Within a few moments she was shouting and screaming at a surprised Dr Kildare. Then she lifted him up by his lapels. His feet were dangling in the air.

After the task the director and I interviewed her. Up till this point she had been the leading candidate. I asked her why she had handled the meeting with Dr Kildare as she had.

She would have got the job

Had she responded that she was very sorry for the way she had behaved, she was just nervous and it had not gone as she had planned, she probably would have got the job. However, that was not what she said.

‘You can’t negotiate when you only have 25 minutes with someone.’ She told us authoritatively,

This told us all we needed to know about her values. She didn’t get the job.

Another example of how to discover values

More recently I was interviewing candidates for a client and we asked one of them why they had lied to a client. ‘Well, they’ll never know.‘ She said with a shrug. The candidate who got the job, when asked about her behavior in a rather difficult situation had quite a different response: ‘Once you’ve promised something to someone, that’s it. You must keep your promise.’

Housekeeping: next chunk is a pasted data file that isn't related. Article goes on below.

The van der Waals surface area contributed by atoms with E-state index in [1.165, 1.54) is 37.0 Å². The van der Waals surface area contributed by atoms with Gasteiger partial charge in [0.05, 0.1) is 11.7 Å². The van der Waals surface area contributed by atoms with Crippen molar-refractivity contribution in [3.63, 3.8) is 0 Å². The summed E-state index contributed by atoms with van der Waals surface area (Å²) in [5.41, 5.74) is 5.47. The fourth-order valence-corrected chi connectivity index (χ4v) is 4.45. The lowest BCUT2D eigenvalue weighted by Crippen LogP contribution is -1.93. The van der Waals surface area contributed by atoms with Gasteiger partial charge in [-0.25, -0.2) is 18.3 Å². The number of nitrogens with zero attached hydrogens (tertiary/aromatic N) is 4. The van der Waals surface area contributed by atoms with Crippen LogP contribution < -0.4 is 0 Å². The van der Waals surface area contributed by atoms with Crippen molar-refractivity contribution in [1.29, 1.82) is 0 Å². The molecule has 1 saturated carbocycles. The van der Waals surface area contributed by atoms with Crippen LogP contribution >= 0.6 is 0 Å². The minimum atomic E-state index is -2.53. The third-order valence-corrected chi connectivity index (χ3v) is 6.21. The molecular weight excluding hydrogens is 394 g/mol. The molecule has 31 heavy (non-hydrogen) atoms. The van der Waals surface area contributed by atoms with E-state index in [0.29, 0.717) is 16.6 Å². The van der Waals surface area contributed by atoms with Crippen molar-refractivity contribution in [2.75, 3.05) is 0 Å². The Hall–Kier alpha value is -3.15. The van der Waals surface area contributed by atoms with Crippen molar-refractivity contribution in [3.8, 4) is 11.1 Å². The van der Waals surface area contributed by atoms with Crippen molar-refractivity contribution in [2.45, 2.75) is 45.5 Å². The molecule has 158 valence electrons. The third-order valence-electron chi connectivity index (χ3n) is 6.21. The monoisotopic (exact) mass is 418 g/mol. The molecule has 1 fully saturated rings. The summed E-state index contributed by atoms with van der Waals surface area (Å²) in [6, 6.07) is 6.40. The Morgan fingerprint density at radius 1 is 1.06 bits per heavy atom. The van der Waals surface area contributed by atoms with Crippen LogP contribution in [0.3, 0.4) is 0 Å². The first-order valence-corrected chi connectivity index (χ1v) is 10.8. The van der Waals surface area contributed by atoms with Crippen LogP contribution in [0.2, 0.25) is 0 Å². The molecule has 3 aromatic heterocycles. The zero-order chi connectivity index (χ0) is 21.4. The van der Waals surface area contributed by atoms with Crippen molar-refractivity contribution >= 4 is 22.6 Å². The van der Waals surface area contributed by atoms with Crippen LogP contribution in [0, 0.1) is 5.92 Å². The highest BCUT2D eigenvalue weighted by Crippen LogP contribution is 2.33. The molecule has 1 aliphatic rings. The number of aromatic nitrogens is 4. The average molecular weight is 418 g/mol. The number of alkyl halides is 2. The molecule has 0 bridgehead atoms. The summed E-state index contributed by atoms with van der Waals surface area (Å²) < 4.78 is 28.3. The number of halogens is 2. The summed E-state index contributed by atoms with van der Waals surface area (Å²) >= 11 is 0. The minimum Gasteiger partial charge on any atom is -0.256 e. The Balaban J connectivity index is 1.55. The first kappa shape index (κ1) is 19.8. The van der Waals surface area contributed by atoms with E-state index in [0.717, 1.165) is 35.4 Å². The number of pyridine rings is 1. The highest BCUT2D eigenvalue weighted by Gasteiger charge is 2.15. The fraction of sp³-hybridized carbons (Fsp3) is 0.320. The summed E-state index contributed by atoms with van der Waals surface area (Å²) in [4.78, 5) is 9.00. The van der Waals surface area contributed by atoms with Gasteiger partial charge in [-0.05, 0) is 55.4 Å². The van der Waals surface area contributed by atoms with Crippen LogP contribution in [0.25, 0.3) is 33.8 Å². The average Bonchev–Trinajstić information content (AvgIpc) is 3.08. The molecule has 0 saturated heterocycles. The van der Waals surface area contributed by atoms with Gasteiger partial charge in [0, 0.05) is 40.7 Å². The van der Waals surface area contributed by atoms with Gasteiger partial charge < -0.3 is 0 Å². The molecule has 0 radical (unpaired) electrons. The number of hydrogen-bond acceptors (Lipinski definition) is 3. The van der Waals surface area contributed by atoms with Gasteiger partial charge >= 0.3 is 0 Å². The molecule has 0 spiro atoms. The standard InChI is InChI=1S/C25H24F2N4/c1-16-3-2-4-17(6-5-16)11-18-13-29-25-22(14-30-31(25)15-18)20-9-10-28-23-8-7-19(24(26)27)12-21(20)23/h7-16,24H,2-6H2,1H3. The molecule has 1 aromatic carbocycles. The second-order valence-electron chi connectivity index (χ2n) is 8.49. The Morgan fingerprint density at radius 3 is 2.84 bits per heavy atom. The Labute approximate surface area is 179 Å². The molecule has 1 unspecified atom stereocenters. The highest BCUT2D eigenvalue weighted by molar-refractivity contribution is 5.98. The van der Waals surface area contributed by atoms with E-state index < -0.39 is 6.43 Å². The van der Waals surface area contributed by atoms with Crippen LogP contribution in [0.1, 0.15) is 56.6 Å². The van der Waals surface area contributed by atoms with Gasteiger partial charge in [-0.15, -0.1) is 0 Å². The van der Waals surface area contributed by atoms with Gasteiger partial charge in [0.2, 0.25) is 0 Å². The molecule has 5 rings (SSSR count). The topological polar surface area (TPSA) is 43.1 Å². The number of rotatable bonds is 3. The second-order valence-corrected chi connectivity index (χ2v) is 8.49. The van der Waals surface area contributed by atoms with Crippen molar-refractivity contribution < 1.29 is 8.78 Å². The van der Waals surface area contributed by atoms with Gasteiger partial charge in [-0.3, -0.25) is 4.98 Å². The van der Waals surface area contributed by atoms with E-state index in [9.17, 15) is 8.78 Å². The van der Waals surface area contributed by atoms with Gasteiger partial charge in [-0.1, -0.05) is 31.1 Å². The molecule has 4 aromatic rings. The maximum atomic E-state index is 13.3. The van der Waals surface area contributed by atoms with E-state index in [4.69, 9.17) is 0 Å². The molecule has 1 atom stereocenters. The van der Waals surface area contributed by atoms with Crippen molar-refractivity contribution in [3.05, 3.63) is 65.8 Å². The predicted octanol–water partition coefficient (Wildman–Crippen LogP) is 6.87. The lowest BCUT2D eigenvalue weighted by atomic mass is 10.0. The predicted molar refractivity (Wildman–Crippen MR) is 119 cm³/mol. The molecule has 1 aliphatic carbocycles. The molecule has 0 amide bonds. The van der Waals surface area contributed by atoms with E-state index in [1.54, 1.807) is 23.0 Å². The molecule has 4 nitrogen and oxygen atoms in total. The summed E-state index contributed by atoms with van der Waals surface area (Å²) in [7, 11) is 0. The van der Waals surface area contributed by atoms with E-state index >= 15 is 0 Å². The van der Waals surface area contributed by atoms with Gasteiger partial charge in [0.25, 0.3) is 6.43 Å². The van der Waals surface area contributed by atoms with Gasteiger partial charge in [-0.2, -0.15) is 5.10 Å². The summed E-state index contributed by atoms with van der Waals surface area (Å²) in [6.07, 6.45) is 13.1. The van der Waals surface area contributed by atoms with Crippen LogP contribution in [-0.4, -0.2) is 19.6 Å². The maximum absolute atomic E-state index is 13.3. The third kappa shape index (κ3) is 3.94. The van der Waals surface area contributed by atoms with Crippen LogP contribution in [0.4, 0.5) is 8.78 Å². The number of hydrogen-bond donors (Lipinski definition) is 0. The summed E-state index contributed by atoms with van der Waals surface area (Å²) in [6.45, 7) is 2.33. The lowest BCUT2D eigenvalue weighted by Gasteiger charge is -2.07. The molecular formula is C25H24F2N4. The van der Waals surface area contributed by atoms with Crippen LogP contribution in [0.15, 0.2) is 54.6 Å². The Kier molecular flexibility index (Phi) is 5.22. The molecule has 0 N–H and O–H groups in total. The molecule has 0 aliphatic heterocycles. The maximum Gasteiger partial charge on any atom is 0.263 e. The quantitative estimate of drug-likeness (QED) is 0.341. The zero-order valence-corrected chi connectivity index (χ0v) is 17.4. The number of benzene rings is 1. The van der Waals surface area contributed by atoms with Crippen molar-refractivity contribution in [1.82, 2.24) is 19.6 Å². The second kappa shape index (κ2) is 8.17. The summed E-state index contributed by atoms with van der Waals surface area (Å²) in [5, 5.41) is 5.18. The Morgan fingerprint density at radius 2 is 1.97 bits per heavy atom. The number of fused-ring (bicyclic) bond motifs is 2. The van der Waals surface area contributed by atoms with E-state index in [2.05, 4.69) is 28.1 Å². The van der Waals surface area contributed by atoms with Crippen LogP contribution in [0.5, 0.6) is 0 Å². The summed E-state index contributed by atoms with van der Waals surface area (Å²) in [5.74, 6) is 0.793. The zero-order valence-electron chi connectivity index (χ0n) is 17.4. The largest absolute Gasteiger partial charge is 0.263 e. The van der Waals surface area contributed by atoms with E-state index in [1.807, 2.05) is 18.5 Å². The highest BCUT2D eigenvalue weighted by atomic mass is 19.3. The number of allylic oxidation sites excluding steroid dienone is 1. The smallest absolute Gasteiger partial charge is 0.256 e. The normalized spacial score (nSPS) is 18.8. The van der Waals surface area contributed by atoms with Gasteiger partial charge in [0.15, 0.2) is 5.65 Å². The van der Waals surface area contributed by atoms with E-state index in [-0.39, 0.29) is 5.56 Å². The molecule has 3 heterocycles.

Find our more about questions and which ones to ask in this booklet:

Questions made easy

The more experienced I get, the more I realize that questions are the answer to most problems and difficult situations. Using questions instead of telling people things is more effective in most communication situations from negotiation to learning, from interviewing to coaching and in virtually all difficult situations with anyone who is behaving badly.

This booklet, for just £6.25, contains my top 22 questions gathered over many years, variations on them and when and where to use them.
Armed with these you can deal with most situations. Some are gems that will work in many different situations (so you will find the same question in several sections); others are for more specific use.

In this booklet you will find:

  • Four questions to help you to identify objectives and goals
  • What not to ask in performance reviews and appraisals (and why)